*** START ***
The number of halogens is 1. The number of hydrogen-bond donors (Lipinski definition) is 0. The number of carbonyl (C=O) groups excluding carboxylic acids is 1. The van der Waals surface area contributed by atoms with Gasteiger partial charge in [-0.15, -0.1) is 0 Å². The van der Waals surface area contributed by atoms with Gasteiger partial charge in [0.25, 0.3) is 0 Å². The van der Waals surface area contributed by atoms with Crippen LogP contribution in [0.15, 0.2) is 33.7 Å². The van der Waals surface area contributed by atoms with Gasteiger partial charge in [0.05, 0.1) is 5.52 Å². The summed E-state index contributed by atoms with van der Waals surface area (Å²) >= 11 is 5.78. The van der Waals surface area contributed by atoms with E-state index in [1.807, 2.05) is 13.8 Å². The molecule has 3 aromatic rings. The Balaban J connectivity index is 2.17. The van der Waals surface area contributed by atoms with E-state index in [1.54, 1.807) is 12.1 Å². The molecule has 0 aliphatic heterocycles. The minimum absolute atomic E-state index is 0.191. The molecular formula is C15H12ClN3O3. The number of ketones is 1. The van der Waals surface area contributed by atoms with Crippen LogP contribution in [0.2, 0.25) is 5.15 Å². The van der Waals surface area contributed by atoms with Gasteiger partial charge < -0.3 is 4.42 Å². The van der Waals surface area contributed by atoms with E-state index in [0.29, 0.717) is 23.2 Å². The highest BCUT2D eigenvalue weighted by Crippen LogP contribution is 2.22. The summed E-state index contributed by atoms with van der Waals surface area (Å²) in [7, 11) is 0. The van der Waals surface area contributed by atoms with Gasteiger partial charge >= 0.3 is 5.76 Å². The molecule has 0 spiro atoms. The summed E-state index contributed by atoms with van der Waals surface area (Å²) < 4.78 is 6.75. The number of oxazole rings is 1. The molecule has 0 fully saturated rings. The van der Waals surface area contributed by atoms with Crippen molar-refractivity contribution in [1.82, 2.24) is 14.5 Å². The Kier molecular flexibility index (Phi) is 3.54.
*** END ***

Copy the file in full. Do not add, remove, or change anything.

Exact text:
The number of halogens is 1. The number of hydrogen-bond donors (Lipinski definition) is 0. The number of carbonyl (C=O) groups excluding carboxylic acids is 1. The van der Waals surface area contributed by atoms with Gasteiger partial charge in [-0.15, -0.1) is 0 Å². The van der Waals surface area contributed by atoms with Gasteiger partial charge in [0.25, 0.3) is 0 Å². The van der Waals surface area contributed by atoms with Crippen LogP contribution in [0.15, 0.2) is 33.7 Å². The van der Waals surface area contributed by atoms with Gasteiger partial charge in [0.05, 0.1) is 5.52 Å². The summed E-state index contributed by atoms with van der Waals surface area (Å²) >= 11 is 5.78. The van der Waals surface area contributed by atoms with E-state index in [1.807, 2.05) is 13.8 Å². The molecule has 3 aromatic rings. The Balaban J connectivity index is 2.17. The van der Waals surface area contributed by atoms with E-state index in [1.54, 1.807) is 12.1 Å². The molecule has 0 aliphatic heterocycles. The minimum absolute atomic E-state index is 0.191. The molecular formula is C15H12ClN3O3. The number of ketones is 1. The van der Waals surface area contributed by atoms with Crippen LogP contribution in [0.2, 0.25) is 5.15 Å². The van der Waals surface area contributed by atoms with Gasteiger partial charge < -0.3 is 4.42 Å². The van der Waals surface area contributed by atoms with E-state index in [0.29, 0.717) is 23.2 Å². The highest BCUT2D eigenvalue weighted by Crippen LogP contribution is 2.22. The summed E-state index contributed by atoms with van der Waals surface area (Å²) in [7, 11) is 0. The van der Waals surface area contributed by atoms with Gasteiger partial charge >= 0.3 is 5.76 Å². The molecule has 0 spiro atoms. The summed E-state index contributed by atoms with van der Waals surface area (Å²) < 4.78 is 6.75. The number of oxazole rings is 1. The molecule has 0 fully saturated rings. The van der Waals surface area contributed by atoms with Crippen molar-refractivity contribution in [1.82, 2.24) is 14.5 Å². The Kier molecular flexibility index (Phi) is 3.54.